Stuart Sweeney – 16:9 (CD)
The sound 16:9 creates is one of minimalism melded with spiritualism. It’s the soundtrack to some fantastic film. Pianos fall gently into background space, as strings, synths and a host of other, often unexpected musical tools combine to create a tragic, heroic and captivating movie in the mind. A road trip on a mass scale, the sombre closing credits of Cherry Blossom Falls offer up Vienna in violin arrangements, while Kaiyu-Shiki transports you to the eponymous Japanese garden, via a thousand crystalised chimes.
Darker moments abound in Memories Lost, as decomposing tape creates a feeling of faded photography and silent, battle-scorched earth. Meanwhile, The Fire Within recounts a town springing into life on a dark winter’s morning, as ambient noise becomes hook and then melody. It might seem lazy to reel off disconnected, imagined instances. But then few films have been this vivid in the landscapes and atmospheres they create.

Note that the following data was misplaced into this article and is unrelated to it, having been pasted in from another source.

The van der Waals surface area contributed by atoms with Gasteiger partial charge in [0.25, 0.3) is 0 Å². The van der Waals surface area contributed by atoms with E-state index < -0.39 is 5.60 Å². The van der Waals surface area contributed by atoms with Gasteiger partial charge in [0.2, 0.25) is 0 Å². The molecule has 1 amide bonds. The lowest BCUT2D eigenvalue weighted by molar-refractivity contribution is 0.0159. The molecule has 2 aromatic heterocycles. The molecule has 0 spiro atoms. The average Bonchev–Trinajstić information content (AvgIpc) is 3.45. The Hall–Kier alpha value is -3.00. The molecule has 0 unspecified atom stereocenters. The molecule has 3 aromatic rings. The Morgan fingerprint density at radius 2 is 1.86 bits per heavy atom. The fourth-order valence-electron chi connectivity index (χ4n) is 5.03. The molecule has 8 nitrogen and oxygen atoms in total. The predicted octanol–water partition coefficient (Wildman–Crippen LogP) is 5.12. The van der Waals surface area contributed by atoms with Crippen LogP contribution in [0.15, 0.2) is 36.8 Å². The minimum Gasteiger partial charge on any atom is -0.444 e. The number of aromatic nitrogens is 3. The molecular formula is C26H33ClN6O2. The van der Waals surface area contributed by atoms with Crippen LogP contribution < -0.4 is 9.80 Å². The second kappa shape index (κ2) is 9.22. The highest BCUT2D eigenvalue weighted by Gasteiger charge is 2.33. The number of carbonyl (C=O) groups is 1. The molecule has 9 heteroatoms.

Lovingly presented with original imagery courtesy of fine art photographer Andrew Ilachinski, it’s a beautiful package that transcends time. Available in digital format, and on CD, 16:9 is an album in tune with classical forefathers as much as 21st Century innovators. By marrying the imprints left on music by a symphony of eras, the album creates a true journey through a soundscape punctuated by the four corners of the world.
This overwhelmingly natural expressive character is inherent in all 12 tracks here. No coincidence, it was achieved thanks to Sweeney’s focus on drawing the emotion out of every instrument used, some of which he hand-welded himself.
Recorded without the use of compression, Denis Blackham, who has worked with everyone from Jimi Hendrix to Kraftwerk, handled the final mastering. And the result is a finished product that’s nothing short of breathtaking.